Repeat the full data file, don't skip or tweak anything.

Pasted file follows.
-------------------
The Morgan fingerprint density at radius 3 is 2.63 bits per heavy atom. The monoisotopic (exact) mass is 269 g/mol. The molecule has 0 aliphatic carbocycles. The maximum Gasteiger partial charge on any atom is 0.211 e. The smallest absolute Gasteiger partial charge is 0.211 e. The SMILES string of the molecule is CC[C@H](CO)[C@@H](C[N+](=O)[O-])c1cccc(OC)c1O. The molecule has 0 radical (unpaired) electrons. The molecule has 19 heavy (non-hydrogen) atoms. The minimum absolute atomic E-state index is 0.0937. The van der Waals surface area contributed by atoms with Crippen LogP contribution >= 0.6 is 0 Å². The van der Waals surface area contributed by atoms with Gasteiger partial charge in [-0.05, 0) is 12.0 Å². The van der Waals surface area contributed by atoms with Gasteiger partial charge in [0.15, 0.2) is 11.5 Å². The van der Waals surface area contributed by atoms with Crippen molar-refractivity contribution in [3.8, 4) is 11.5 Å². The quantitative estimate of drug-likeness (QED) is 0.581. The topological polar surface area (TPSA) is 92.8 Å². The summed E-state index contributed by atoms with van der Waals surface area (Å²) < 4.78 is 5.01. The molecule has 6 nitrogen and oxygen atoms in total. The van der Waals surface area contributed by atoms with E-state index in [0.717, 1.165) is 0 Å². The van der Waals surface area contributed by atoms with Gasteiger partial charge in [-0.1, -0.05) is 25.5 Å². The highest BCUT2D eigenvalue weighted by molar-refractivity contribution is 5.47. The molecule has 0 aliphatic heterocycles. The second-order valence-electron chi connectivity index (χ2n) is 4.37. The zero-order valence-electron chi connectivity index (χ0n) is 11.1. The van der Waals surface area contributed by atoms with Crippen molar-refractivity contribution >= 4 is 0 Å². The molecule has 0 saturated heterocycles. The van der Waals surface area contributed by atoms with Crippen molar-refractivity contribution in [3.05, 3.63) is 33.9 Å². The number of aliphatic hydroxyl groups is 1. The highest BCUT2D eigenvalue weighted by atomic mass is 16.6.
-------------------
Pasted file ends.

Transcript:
The Morgan fingerprint density at radius 3 is 2.63 bits per heavy atom. The monoisotopic (exact) mass is 269 g/mol. The molecule has 0 aliphatic carbocycles. The maximum Gasteiger partial charge on any atom is 0.211 e. The smallest absolute Gasteiger partial charge is 0.211 e. The SMILES string of the molecule is CC[C@H](CO)[C@@H](C[N+](=O)[O-])c1cccc(OC)c1O. The molecule has 0 radical (unpaired) electrons. The molecule has 19 heavy (non-hydrogen) atoms. The minimum absolute atomic E-state index is 0.0937. The van der Waals surface area contributed by atoms with Crippen LogP contribution >= 0.6 is 0 Å². The van der Waals surface area contributed by atoms with Gasteiger partial charge in [-0.05, 0) is 12.0 Å². The van der Waals surface area contributed by atoms with Gasteiger partial charge in [0.15, 0.2) is 11.5 Å². The van der Waals surface area contributed by atoms with Crippen molar-refractivity contribution in [3.8, 4) is 11.5 Å². The quantitative estimate of drug-likeness (QED) is 0.581. The topological polar surface area (TPSA) is 92.8 Å². The summed E-state index contributed by atoms with van der Waals surface area (Å²) < 4.78 is 5.01. The molecule has 6 nitrogen and oxygen atoms in total. The van der Waals surface area contributed by atoms with E-state index in [0.717, 1.165) is 0 Å². The van der Waals surface area contributed by atoms with Gasteiger partial charge in [-0.1, -0.05) is 25.5 Å². The highest BCUT2D eigenvalue weighted by molar-refractivity contribution is 5.47. The molecule has 0 aliphatic heterocycles. The second-order valence-electron chi connectivity index (χ2n) is 4.37. The zero-order valence-electron chi connectivity index (χ0n) is 11.1. The van der Waals surface area contributed by atoms with Crippen molar-refractivity contribution >= 4 is 0 Å². The molecule has 0 saturated heterocycles. The van der Waals surface area contributed by atoms with Crippen molar-refractivity contribution in [3.05, 3.63) is 33.9 Å². The number of aliphatic hydroxyl groups is 1. The highest BCUT2D eigenvalue weighted by atomic mass is 16.6.